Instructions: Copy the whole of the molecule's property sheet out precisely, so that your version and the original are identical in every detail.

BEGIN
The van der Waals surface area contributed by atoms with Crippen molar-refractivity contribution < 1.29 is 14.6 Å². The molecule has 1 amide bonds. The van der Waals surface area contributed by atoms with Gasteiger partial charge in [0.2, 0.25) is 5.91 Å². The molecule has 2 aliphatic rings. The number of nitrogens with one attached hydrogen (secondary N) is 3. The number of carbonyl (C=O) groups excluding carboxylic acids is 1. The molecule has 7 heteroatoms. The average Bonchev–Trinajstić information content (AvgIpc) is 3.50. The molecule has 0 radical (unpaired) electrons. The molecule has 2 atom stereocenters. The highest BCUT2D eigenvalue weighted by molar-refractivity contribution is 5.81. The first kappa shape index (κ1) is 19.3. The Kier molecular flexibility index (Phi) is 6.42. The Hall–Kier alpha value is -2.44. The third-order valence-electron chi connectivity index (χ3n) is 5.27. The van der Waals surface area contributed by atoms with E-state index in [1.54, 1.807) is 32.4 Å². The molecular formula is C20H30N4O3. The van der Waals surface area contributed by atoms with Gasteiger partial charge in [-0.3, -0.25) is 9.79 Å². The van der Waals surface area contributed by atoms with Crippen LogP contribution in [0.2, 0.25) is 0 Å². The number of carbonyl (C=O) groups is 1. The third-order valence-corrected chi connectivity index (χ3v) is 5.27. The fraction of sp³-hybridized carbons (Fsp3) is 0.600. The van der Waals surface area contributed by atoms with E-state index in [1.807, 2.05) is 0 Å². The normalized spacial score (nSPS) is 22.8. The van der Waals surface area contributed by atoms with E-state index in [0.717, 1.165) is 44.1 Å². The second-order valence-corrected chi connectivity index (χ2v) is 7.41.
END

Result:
The van der Waals surface area contributed by atoms with Crippen molar-refractivity contribution < 1.29 is 14.6 Å². The molecule has 1 amide bonds. The van der Waals surface area contributed by atoms with Gasteiger partial charge in [0.2, 0.25) is 5.91 Å². The molecule has 2 aliphatic rings. The number of nitrogens with one attached hydrogen (secondary N) is 3. The number of carbonyl (C=O) groups excluding carboxylic acids is 1. The molecule has 7 heteroatoms. The average Bonchev–Trinajstić information content (AvgIpc) is 3.50. The molecule has 0 radical (unpaired) electrons. The molecule has 2 atom stereocenters. The highest BCUT2D eigenvalue weighted by molar-refractivity contribution is 5.81. The first kappa shape index (κ1) is 19.3. The Kier molecular flexibility index (Phi) is 6.42. The Hall–Kier alpha value is -2.44. The third-order valence-electron chi connectivity index (χ3n) is 5.27. The van der Waals surface area contributed by atoms with E-state index in [1.54, 1.807) is 32.4 Å². The molecular formula is C20H30N4O3. The van der Waals surface area contributed by atoms with Gasteiger partial charge in [-0.3, -0.25) is 9.79 Å². The van der Waals surface area contributed by atoms with Crippen LogP contribution in [0.2, 0.25) is 0 Å². The number of carbonyl (C=O) groups is 1. The third-order valence-corrected chi connectivity index (χ3v) is 5.27. The fraction of sp³-hybridized carbons (Fsp3) is 0.600. The van der Waals surface area contributed by atoms with E-state index in [1.807, 2.05) is 0 Å². The normalized spacial score (nSPS) is 22.8. The van der Waals surface area contributed by atoms with E-state index in [0.717, 1.165) is 44.1 Å². The second-order valence-corrected chi connectivity index (χ2v) is 7.41.